<p>This short text may perhaps have been a sacrificial regulation of a type regularly found on Thasos (cf. e.g. <ref target="http://cgrn.ulg.ac.be/CGRN_17/">CGRN 17</ref>), since it appears to mention an interdiction ([οὐ θέ]μις, line 4) which is commonly found on the island. However, since it is extremely fragmentary, the exact type and character of the document are virtually impossible to discern. The same can be said about the context of the regulations: given the uncertainty of the reading of the first line of the inscription, all we can say is that the text appears to have mentioned offerings (lines 2-3), as well as a hero (line 4) and perhaps feasting (line 5).</p>

<p>Line 2: Sokolowski restored the line as [εἰς θυσί]αν λευκὸν ἢ<surplus>ι</surplus> π[υρρὸν βοῦν?]. A similar choice in the colour of the animal offered is indeed attested on Rhodes: cf. <ref target="http://cgrn.ulg.ac.be/CGRN_110/">CGRN 110</ref> (Kamiros), line 4, and <ref target="http://cgrn.ulg.ac.be/CGRN_117/">CGRN 117</ref> (Lindos), lines 5-6. Most of Sokolowski's restoration seems gratuitous, however, and more damningly, it requires him to supress a letter as well as to ignore the final trace in the line (as read by Pouilloux). If correct, we would expect the colour term(s) to have followed a mention of a sacrificial animal rather than having preceded it. Masculine offerings with accusative ending in -αν are rare, but cp. perhaps the τομίας, τομίαν (a castrated animal), sacrificed at Tlos: see Parker.</p>
						
<p>Line 3: Sokolowski plausibly restores [οἴνου ὄ]στρακον. The line may have mentioned a series of sacrificial complements, including this earthen vessel filled with wine.</p>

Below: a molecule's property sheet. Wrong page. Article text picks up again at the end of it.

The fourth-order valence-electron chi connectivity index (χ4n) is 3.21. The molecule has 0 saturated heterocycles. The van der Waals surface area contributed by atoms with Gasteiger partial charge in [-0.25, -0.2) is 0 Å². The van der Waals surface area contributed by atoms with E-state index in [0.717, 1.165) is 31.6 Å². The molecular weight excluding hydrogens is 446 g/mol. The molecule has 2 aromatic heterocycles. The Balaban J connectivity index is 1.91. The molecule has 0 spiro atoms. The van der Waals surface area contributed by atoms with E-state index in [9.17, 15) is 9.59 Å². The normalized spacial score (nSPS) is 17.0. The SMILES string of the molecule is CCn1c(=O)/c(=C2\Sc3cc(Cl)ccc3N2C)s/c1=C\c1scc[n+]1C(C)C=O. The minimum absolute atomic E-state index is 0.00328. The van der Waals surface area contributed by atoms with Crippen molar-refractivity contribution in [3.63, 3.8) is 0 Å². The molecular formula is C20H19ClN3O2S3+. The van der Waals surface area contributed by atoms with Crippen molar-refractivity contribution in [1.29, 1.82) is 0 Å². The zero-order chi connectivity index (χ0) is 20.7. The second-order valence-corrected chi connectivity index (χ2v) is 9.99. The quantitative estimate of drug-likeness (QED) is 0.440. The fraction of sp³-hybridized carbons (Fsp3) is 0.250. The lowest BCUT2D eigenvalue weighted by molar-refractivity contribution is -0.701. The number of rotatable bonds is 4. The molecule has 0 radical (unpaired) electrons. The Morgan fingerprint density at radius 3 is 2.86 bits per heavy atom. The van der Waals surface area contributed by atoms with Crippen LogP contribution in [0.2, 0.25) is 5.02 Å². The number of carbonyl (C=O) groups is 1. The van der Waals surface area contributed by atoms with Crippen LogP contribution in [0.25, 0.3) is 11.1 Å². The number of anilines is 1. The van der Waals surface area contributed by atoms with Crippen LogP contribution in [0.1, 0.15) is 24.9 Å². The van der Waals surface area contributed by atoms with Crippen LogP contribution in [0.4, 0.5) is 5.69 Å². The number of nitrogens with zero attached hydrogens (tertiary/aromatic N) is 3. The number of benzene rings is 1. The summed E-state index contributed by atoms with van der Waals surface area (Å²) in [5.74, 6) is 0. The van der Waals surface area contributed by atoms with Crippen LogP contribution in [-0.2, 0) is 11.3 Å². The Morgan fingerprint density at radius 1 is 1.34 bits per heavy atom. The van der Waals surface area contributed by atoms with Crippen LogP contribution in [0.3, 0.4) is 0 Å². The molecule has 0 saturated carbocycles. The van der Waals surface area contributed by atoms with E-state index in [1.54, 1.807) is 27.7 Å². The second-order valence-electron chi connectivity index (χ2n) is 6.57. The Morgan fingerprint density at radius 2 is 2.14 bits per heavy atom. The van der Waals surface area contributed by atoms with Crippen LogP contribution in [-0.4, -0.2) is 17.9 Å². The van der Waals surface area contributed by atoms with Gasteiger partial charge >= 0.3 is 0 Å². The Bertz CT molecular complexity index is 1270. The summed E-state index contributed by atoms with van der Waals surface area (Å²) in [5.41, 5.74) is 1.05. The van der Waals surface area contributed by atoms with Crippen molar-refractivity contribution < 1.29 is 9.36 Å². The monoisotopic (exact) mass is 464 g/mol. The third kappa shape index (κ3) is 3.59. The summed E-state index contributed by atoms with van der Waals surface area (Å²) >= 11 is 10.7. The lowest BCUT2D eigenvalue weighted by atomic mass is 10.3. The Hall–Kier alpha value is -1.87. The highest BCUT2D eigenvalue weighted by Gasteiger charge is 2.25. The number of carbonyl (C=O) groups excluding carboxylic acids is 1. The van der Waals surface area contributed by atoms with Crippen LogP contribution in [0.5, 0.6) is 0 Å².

<p>Line 4: Both Pouilloux and Sokolowski proposed [γυναιξὶν οὐ θέ]μις. This is possible (cf. here <ref target="http://cgrn.ulg.ac.be/CGRN_18/">CGRN 18</ref>, also from Thasos, for the interdiction of women), but the mention of [θέ]μις as part of an authority statement may just as well have had a sacrificial point of reference here, as for example in <ref target="http://cgrn.ulg.ac.be/CGRN_27/">CGRN 27</ref>, lines 3-4 (also from Thasos).</p>
	
<p>Line 5: Neither Pouilloux nor Sokolowski interpret this line, but a form of the verb δαίνυμι nonetheless seems clear. This verb is also used in <ref target="http://cgrn.ulg.ac.be/CGRN_68/">CGRN 68</ref>, line 3, from Thasos, but its usage in that fragmentary inscription is equally unclear. The verb may have been part of a phrase expressing the requirement to eat the sacrificial meat on the spot, as is rather common in these regulations (cf. the commentary on lines 10-12 in <ref target="http://cgrn.ulg.ac.be/CGRN_32/">CGRN 32</ref>, Thorikos). Alternatively, it may have prescribed "giving a feast", as in <ref target="http://cgrn.ulg.ac.be/CGRN_103/">CGRN 103</ref> (Phrearrhioi), lines 5-6, where a herald and the <foreign>hieropoios</foreign> are to organize this.</p>